REDSOX CLUB HISTORY
(written by Kerry O’Neill, foundation member)
The Carina Redsox Baseball Club Inc was originally founded in 1980 as the Redlands Redsox Baseball Club.
Two of the Club’s life members, Dudley Cullen and Michael Racine (passed away 2007), came up with the idea whilst watching their wives play softball. Both were living in the Redlands area at the time and saw the potential for the establishment of the Club in this rapidly growing area. It took about 6 months of preparation to get things off the ground.
The first meeting of interested players was held in Dudley’s garage and led to him being appointed the Club’s inaugural President and Mick its inaugural Treasurer. They continued in those roles for several seasons, as well as taking on other roles over the years, such as coaches, managers, social directors and canteen conveners.
In its first season the Club entered a team in each of the Metro A and Metro B grades of the Brisbane competition with both teams making the finals and the Metro A narrowly losing in the grand final.
Foundation players included Dudley, Mick, Kerry O’Neill, Kevan O’Neill, John Williams and Wayne Hindsley who are all life members, along with Alan Cullen, Denis Cullen, Lyndon Cullen, Glen Cullen, Shane Cullen, Rob Anderson, Travis Williams, Luke Williams, Peter Chapman, Jim Redford and others. Scorers were also needed and great assistance was given by Alice Cullen and Helen Cullen. Assistance was also required on the social side and the Club was indebted to many of the wives and partners including Neen Williams, Debbie O’Neill, Marion O’Neill and Sandy Racine.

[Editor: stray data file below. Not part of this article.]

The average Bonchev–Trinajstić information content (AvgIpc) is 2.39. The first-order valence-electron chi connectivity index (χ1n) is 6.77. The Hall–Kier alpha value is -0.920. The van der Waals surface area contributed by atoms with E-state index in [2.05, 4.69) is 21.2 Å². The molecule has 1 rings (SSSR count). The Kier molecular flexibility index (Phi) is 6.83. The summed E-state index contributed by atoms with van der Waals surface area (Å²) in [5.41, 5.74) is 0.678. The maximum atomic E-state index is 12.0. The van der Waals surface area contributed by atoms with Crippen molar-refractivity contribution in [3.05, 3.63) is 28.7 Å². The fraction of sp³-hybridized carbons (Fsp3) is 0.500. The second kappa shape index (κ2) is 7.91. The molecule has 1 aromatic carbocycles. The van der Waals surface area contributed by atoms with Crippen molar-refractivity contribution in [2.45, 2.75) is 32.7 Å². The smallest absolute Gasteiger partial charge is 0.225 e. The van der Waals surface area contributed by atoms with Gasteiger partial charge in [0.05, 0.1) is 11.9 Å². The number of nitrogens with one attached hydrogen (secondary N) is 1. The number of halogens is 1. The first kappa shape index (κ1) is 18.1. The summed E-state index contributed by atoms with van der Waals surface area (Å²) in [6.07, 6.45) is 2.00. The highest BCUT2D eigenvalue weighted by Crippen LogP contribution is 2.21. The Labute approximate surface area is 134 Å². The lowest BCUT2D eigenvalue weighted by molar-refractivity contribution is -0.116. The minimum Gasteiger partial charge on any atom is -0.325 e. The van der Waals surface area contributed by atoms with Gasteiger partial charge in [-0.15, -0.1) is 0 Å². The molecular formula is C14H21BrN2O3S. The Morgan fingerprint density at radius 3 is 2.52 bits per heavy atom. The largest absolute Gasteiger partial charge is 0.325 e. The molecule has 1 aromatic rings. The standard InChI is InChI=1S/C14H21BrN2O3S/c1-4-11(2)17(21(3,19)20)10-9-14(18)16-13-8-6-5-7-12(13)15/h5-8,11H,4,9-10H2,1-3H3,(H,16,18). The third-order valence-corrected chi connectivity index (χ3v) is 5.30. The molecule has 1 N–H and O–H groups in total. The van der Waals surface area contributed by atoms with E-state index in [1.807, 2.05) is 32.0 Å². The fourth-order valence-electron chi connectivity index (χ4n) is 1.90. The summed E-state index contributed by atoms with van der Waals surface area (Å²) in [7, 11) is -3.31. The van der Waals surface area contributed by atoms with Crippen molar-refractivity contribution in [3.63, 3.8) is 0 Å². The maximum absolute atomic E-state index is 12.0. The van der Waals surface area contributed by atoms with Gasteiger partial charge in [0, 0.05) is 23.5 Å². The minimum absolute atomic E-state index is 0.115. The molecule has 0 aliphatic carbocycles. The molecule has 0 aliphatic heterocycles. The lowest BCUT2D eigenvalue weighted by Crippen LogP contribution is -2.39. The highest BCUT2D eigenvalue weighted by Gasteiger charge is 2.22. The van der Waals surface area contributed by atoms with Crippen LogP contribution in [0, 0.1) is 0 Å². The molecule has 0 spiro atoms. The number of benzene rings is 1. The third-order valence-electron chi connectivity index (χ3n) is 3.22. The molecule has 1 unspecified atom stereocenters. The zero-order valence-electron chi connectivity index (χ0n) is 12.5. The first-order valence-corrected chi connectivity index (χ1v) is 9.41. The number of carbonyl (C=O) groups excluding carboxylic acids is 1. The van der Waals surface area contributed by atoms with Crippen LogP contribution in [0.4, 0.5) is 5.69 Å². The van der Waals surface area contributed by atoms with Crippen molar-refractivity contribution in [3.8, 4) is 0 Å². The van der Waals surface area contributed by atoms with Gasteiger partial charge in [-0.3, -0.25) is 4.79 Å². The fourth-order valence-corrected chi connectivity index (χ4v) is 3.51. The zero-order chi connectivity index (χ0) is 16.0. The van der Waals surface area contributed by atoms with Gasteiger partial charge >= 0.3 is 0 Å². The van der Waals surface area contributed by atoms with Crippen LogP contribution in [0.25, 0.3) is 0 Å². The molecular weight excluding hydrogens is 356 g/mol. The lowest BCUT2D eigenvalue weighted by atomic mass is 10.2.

The Club held discussions with officers from the Redlands Shire Council with a view to establishing a permanent home ground but during this two year period were a roving club playing at various venues throughout the Shire including the showground, Mooroondu Park and Capalaba.
The inability to establish a home ground meant that Mick Racine used to carry a mobile backnet around on his car and in his trailer, along with bases, gear and a barbeque, etc. This of course necessitated getting to the ground that much earlier to erect the backnet, measure and mark bases, the pitching mound, etc on sometimes what could be best described as a rough paddock. The Club played with limited facilities on grounds that had electricity lines running across the diamond and pitching up hill on sloping fields.
Uniforms – The first uniforms were made of cotton and there was an assortment of designs due to the fact that many of them were homemade by the individual player.
Social – The players were a very social group with most of them regularly attending the post-game barbeque either at the venue or one of the players homes and served to generate comradery and raise modest amounts for the Club.
The Club used to run pre-season tournaments as a way of generating some additional income apart from getting some obvious match practice in. The players sometimes entered a team in the tug-a-wars held at the Redlands Showground.
Fundraising Activities – In the early days, apart from the usual barbecues and raffles, the Club used to make its own wine and store the bottles underneath Mick Racine’s house and they would then be sold off. The Club also used to raise money from selling treble tickets for the Saturday races and this was very popular for a number of seasons raising hundreds of dollars every weekend. The Club conducted raffles at the Carindale Hotel for several seasons and has had a stand at the Crackerjack Carnival to both raise funds and promote the Club.